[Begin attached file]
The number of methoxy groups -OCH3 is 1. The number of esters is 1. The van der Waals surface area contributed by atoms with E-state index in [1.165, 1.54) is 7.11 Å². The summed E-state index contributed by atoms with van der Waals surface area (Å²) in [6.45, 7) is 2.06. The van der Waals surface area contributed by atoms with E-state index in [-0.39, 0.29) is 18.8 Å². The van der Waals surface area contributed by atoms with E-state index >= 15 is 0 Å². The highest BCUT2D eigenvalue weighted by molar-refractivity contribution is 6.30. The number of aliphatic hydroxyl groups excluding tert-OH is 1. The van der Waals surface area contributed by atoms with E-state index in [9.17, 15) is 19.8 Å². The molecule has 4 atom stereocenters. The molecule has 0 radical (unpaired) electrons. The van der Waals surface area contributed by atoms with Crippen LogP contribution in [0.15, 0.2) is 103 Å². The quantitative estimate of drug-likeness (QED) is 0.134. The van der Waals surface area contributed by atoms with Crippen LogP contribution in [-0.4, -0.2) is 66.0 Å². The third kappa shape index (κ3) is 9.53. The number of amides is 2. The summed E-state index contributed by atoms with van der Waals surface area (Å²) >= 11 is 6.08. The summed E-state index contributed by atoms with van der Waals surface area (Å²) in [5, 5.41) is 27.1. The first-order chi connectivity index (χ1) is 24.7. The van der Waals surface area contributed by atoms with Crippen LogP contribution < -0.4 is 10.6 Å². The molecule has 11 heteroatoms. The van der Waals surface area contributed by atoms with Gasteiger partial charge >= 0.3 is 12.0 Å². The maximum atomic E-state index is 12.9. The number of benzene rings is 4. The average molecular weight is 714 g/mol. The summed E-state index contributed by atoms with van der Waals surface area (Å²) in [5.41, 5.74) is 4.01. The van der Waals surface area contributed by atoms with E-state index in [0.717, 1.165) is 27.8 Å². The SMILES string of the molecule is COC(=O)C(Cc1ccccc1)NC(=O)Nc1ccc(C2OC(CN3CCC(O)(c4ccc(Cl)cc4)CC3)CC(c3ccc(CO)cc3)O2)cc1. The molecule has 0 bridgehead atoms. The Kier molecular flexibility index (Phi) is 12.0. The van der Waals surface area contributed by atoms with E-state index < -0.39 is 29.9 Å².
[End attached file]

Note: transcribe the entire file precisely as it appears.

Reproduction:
The number of methoxy groups -OCH3 is 1. The number of esters is 1. The van der Waals surface area contributed by atoms with E-state index in [1.165, 1.54) is 7.11 Å². The summed E-state index contributed by atoms with van der Waals surface area (Å²) in [6.45, 7) is 2.06. The van der Waals surface area contributed by atoms with E-state index in [-0.39, 0.29) is 18.8 Å². The van der Waals surface area contributed by atoms with E-state index >= 15 is 0 Å². The highest BCUT2D eigenvalue weighted by molar-refractivity contribution is 6.30. The number of aliphatic hydroxyl groups excluding tert-OH is 1. The van der Waals surface area contributed by atoms with E-state index in [9.17, 15) is 19.8 Å². The molecule has 4 atom stereocenters. The molecule has 0 radical (unpaired) electrons. The van der Waals surface area contributed by atoms with Crippen LogP contribution in [0.15, 0.2) is 103 Å². The quantitative estimate of drug-likeness (QED) is 0.134. The van der Waals surface area contributed by atoms with Crippen LogP contribution in [-0.4, -0.2) is 66.0 Å². The third kappa shape index (κ3) is 9.53. The number of amides is 2. The summed E-state index contributed by atoms with van der Waals surface area (Å²) >= 11 is 6.08. The summed E-state index contributed by atoms with van der Waals surface area (Å²) in [5, 5.41) is 27.1. The first-order chi connectivity index (χ1) is 24.7. The van der Waals surface area contributed by atoms with Crippen LogP contribution < -0.4 is 10.6 Å². The molecule has 11 heteroatoms. The van der Waals surface area contributed by atoms with Gasteiger partial charge >= 0.3 is 12.0 Å². The maximum atomic E-state index is 12.9. The number of benzene rings is 4. The average molecular weight is 714 g/mol. The summed E-state index contributed by atoms with van der Waals surface area (Å²) in [5.41, 5.74) is 4.01. The van der Waals surface area contributed by atoms with E-state index in [0.717, 1.165) is 27.8 Å². The SMILES string of the molecule is COC(=O)C(Cc1ccccc1)NC(=O)Nc1ccc(C2OC(CN3CCC(O)(c4ccc(Cl)cc4)CC3)CC(c3ccc(CO)cc3)O2)cc1. The molecule has 0 bridgehead atoms. The Kier molecular flexibility index (Phi) is 12.0. The van der Waals surface area contributed by atoms with E-state index < -0.39 is 29.9 Å².